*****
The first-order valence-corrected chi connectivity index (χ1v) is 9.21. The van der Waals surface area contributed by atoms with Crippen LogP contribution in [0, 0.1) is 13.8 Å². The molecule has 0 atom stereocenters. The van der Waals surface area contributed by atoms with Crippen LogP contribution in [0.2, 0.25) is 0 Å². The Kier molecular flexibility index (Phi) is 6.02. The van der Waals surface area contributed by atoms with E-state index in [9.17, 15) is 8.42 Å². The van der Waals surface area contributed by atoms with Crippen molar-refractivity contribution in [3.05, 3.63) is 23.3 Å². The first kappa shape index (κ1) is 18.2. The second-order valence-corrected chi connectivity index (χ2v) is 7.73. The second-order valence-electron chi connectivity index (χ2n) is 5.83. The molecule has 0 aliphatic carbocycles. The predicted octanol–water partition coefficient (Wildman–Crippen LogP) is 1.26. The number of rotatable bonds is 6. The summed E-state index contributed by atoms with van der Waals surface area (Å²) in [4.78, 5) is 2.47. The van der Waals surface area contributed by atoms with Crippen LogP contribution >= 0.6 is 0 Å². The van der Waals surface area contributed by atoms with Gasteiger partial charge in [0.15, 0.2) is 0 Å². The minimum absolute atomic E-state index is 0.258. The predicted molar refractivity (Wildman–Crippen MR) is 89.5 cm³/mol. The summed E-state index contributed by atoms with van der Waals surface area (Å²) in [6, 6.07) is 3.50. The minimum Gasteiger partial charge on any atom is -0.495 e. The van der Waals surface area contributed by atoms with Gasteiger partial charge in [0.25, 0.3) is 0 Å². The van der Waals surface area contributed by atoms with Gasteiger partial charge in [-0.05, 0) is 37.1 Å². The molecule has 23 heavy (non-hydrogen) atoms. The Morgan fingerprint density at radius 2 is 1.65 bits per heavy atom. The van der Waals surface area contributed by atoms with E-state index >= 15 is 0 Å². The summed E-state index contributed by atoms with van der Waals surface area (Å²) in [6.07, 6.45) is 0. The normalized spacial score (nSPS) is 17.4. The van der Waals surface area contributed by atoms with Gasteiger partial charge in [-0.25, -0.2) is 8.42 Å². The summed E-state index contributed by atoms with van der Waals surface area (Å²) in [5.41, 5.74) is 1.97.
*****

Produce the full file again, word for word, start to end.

The first-order valence-corrected chi connectivity index (χ1v) is 9.21. The van der Waals surface area contributed by atoms with Crippen LogP contribution in [0, 0.1) is 13.8 Å². The molecule has 0 atom stereocenters. The van der Waals surface area contributed by atoms with Crippen LogP contribution in [0.2, 0.25) is 0 Å². The Kier molecular flexibility index (Phi) is 6.02. The van der Waals surface area contributed by atoms with E-state index in [9.17, 15) is 8.42 Å². The van der Waals surface area contributed by atoms with Crippen molar-refractivity contribution in [3.05, 3.63) is 23.3 Å². The first kappa shape index (κ1) is 18.2. The second-order valence-corrected chi connectivity index (χ2v) is 7.73. The second-order valence-electron chi connectivity index (χ2n) is 5.83. The molecule has 0 aliphatic carbocycles. The predicted octanol–water partition coefficient (Wildman–Crippen LogP) is 1.26. The number of rotatable bonds is 6. The summed E-state index contributed by atoms with van der Waals surface area (Å²) in [4.78, 5) is 2.47. The van der Waals surface area contributed by atoms with Crippen LogP contribution >= 0.6 is 0 Å². The van der Waals surface area contributed by atoms with Gasteiger partial charge in [0.15, 0.2) is 0 Å². The minimum absolute atomic E-state index is 0.258. The predicted molar refractivity (Wildman–Crippen MR) is 89.5 cm³/mol. The summed E-state index contributed by atoms with van der Waals surface area (Å²) in [6, 6.07) is 3.50. The minimum Gasteiger partial charge on any atom is -0.495 e. The van der Waals surface area contributed by atoms with Gasteiger partial charge in [0.25, 0.3) is 0 Å². The van der Waals surface area contributed by atoms with Gasteiger partial charge in [-0.05, 0) is 37.1 Å². The molecule has 23 heavy (non-hydrogen) atoms. The Morgan fingerprint density at radius 2 is 1.65 bits per heavy atom. The van der Waals surface area contributed by atoms with E-state index >= 15 is 0 Å². The summed E-state index contributed by atoms with van der Waals surface area (Å²) in [6.07, 6.45) is 0. The normalized spacial score (nSPS) is 17.4. The van der Waals surface area contributed by atoms with Gasteiger partial charge in [-0.25, -0.2) is 8.42 Å². The summed E-state index contributed by atoms with van der Waals surface area (Å²) in [5.41, 5.74) is 1.97.